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Montrose Voice, No. 337, April 10, 1987
File 017
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Montrose Voice, No. 337, April 10, 1987 - File 017. 1987-04-10. University of Houston Libraries. University of Houston Digital Library. Web. February 24, 2020. https://digital.lib.uh.edu/collection/montrose/item/7879/show/7866.

Disclaimer: This is a general citation for reference purposes. Please consult the most recent edition of your style manual for the proper formatting of the type of source you are citing. If the date given in the citation does not match the date on the digital item, use the more accurate date below the digital item.

(1987-04-10). Montrose Voice, No. 337, April 10, 1987 - File 017. Montrose Voice. University of Houston Libraries. Retrieved from https://digital.lib.uh.edu/collection/montrose/item/7879/show/7866

Disclaimer: This is a general citation for reference purposes. Please consult the most recent edition of your style manual for the proper formatting of the type of source you are citing. If the date given in the citation does not match the date on the digital item, use the more accurate date below the digital item.

Montrose Voice, No. 337, April 10, 1987 - File 017, 1987-04-10, Montrose Voice, University of Houston Libraries, accessed February 24, 2020, https://digital.lib.uh.edu/collection/montrose/item/7879/show/7866.

Disclaimer: This is a general citation for reference purposes. Please consult the most recent edition of your style manual for the proper formatting of the type of source you are citing. If the date given in the citation does not match the date on the digital item, use the more accurate date below the digital item.

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Compound Item Description
Title Montrose Voice, No. 337, April 10, 1987
Contributor
  • McClurg, Henry
  • Wyche, Linda
Publisher Community Publishing Company
Date April 10, 1987
Language English
Subject
  • LGBTQ community
  • LGBTQ people
  • Gay liberation movement
Place
  • Houston, Texas
Genre
  • newspapers
Type
  • Text
Identifier OCLC: 22329406
Collection
  • University of Houston Libraries Special Collections
  • LGBT Research Collection
  • Montrose Voice
Rights In Copyright
Note This item was digitized from materials loaned by the Gulf Coast Archive and Museum (GCAM).
Item Description
Title File 017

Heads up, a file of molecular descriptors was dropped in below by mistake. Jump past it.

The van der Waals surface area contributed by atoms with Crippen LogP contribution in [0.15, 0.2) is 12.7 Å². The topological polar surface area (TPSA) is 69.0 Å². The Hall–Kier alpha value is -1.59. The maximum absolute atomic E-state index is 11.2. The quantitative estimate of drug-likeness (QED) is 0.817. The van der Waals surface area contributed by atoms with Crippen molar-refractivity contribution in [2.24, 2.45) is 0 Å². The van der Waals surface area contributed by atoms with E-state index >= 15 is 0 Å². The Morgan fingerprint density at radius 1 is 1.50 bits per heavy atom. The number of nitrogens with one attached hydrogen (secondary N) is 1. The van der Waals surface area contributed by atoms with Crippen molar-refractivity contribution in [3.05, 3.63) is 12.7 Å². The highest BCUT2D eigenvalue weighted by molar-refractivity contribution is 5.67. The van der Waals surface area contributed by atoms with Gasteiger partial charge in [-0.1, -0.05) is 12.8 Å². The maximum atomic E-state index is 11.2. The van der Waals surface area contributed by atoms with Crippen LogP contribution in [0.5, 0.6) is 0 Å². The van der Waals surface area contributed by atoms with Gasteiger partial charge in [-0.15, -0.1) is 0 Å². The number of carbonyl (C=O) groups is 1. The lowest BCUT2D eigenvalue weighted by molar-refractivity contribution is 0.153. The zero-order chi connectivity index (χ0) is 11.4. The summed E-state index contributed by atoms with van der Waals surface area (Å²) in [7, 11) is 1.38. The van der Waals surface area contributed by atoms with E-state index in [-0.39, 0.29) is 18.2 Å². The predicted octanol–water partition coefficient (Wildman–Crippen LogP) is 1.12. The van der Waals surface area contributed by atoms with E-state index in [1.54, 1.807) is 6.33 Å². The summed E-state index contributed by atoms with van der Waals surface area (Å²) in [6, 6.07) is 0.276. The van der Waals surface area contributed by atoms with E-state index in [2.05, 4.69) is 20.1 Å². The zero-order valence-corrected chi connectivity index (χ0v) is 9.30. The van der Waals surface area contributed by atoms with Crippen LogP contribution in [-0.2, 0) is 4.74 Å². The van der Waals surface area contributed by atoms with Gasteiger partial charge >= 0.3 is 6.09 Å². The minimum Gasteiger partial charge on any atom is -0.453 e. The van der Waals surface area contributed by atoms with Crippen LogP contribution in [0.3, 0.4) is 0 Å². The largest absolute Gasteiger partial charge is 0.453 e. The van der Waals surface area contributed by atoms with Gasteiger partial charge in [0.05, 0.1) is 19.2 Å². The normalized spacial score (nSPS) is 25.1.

Transcript 16 MONTROSE VOICE/APRIL 10, 1987 Americans Make a Deal With an Apology Commentary by Anne Saker WASHINGTON (UPI)—Americans find apology the most difficult of communication because making excuses is the second most important feature of capitalism and forgiveness is not an American trait. In business, in politics, even in religion—as the current jihad among televangelists demonstrates — apologies become currency, barter for a better deal: I'll say I'm sorry if you promise 1) not to sue; 2) to vote for me; 3) to keep sending those love offerings. The nation has been enured to the deal-making and because apologies are so expensive, Americans usually will forgo them because they don't want to pay the price, even for the satisfaction of hearing somebody say, "I'm sorry." The Pilgrims, full of divine fire, landed on the New World's rocky shores utterly certain of their Providential deed of trust. Such absolute purpose was born from the belief that Old World was warring, oppressive and bloody because it was constantly apologizing to heaven for its morass of human frailty and suffering. The American nation, however, was founded on the tenet that believers could have a wholly correct and unerring contract with God—a belief that has not changed radically in tenor since William Bradford wrote to his spiritual cousins in Europe that deliverance was available very nearly as simply as arriving in the New World. Apologies were unnecessary when godly people were carving out a city on a hill from a untractable wilderness. That article of faith got the Pilgrims through hellish winters, and though by time alone made slightly more complex, that belief rules American life now. A magazine cover story recently wailed at the decline and fall of can-do American service. A cheery smile or a cordial offer of help costs extra as service submits to the service industry. A plane is a hour late for takeoff because a rear door cannot be closed. No one says, "Sorry for the delay, folks." Instead, the pilot blames FAA regulations, which apparently require that all airplane doors be closed while in flight. Politically, apologies force reassessment of motivations and goals, something to be fervently avoided. Those who wait, candle in window, to hear from Nixon or Reagan in this regard keep a lonely vigil. As a signal demonstration of American political weakness, an apology is tops. Say anything else communism had to be stopped, future presidents needed protection, mistakes were made but for an American politician, apologies are anathema. The squabbling among the television preachers offers the most intriguing current study of apologies. The Rev. Jim Bakker's confession of infidelity seemed at first a bracing display of humility from a person who makes a fine living telling people to make right with God. Only a few days passed before his act of contrition took on the unappealing taint, in the current argot, ofthe "poison pill"—an action to fend off a hostile takeover. To extend the metaphor, the Rev. Jerry Falwell rode in as Bakker's "white knight" to save the PTL Club, adding a delicious little twist for those who have watched Falwell's career with perverse fascination. In America, apologies are a means to a foreseeable and attainable end, as much of the fabric of commerce and politics as money. Forgiveness, as a result, is drawn into the exchange as a matter of trade. Simply saying "I'm sorry" with no strings attached is a singular act of humanity, a gift from one spirit to another and, apparently, becoming rarer by the day. The Best Little Guest House in Town ANS Reasonable Nightly & Weekly Rates Private Baths Free Parking For Reservations Call (504) 566-1177 1118 Ursulines, New Orleans, LA 70116 ( —. STERLING Paint and Body Centers 1107-D Upland Dr. Just N.W. ol Katy Frwy _ Wilcresl From Minor Dents to Major Restorations Financing Available 932-9401 Open 24 Hours Phone for Appts. between 9am-6pm •It Uj0|^«w Pharmacy ^fam Prescription Savings Card SJt~ I {J ■ ^M On Your P ■ ^mW Needs At Prescription -- The stores Listed on The Back T§n^g^__FS-ns-s 3tiorilpr«rri_rinnl-,_,, ' ...I. Af"' I A"Y I .-. I I°re5cri0tionlpr«cno 'Off! Off xt*** A / At^i A <m> .,_* • 4 EXPRESS LANES DAILY 'MONTROSE KROGER STORE introducing... The Kroger Pharmacy Prescription savings Card Bring your prescription Savings Card to the Kroger Pharmacy each time you have a prescription filled and save: ••3.00 off the 1st and 11th prescription filled and •'1.00 off on all the prescriptions filled in between •*15 Total Savings 'mUNIKU_ KKWEK _l_ KE DETAILS IN STORE